Will mobile banking be an Atom bomb or damp squib?

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Article by:  Adjunct Professor, Swinburne University of Technology

The launch of Atom Bank in the United Kingdom in 2016 as a new mobile bank regulated by the Bank of England (BoE) heralded the onslaught of a variety of mobile-only banks in that country.

Given Australian bank customers are among the world’s fastest adopters of mobile banking, many observers consider Australia a prime target for this new type of disruption in traditional banking.

However, in the past decades we have seen the launch of a number of internet-only banks we were told would take the place of bank branches and break the existing business models of the mainstream banks.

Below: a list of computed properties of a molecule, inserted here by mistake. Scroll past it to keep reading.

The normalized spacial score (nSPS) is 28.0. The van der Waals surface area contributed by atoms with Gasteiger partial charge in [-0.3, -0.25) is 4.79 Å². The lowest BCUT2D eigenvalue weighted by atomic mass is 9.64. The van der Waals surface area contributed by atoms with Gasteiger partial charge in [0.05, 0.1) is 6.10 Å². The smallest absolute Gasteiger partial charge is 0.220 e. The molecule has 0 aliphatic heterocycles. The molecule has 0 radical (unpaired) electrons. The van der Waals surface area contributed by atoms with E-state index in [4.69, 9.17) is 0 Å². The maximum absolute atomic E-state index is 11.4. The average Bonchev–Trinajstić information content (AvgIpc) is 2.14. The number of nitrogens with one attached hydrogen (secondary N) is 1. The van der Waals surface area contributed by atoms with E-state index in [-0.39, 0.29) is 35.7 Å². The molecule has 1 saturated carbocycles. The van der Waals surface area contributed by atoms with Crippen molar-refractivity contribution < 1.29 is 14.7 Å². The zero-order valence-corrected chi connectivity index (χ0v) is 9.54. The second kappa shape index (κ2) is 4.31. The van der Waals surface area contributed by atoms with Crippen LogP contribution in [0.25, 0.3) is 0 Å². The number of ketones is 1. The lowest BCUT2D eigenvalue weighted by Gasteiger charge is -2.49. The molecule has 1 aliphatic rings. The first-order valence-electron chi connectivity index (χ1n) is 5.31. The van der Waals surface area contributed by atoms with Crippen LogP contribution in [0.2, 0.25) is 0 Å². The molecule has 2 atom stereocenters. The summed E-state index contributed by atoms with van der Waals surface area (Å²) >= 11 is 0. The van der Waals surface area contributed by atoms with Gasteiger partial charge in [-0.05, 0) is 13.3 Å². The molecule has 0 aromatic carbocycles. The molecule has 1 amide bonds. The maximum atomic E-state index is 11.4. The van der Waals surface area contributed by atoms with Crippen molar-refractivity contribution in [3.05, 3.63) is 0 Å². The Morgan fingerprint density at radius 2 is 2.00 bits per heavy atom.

In the UK ambitious online based banks were launched with names such as Egg(Prudential); Intelligent Finance (Halifax) and Smile (Co-operative Bank) all of which have now either disappeared or been incorporated under their original master brands.

In Australia UBank is a division of National Australia Bank which was launched in 2007 as an online bank with no branches. It is “aimed at self-directed customer segments that prefer to manage their own finances rather than seek advice” and to date has over 350,000 customers.

So the question is, will the new mobile-only banks be an Atom bomb for existing income streams or will they be a damp squib and another cost center for financial institutions?


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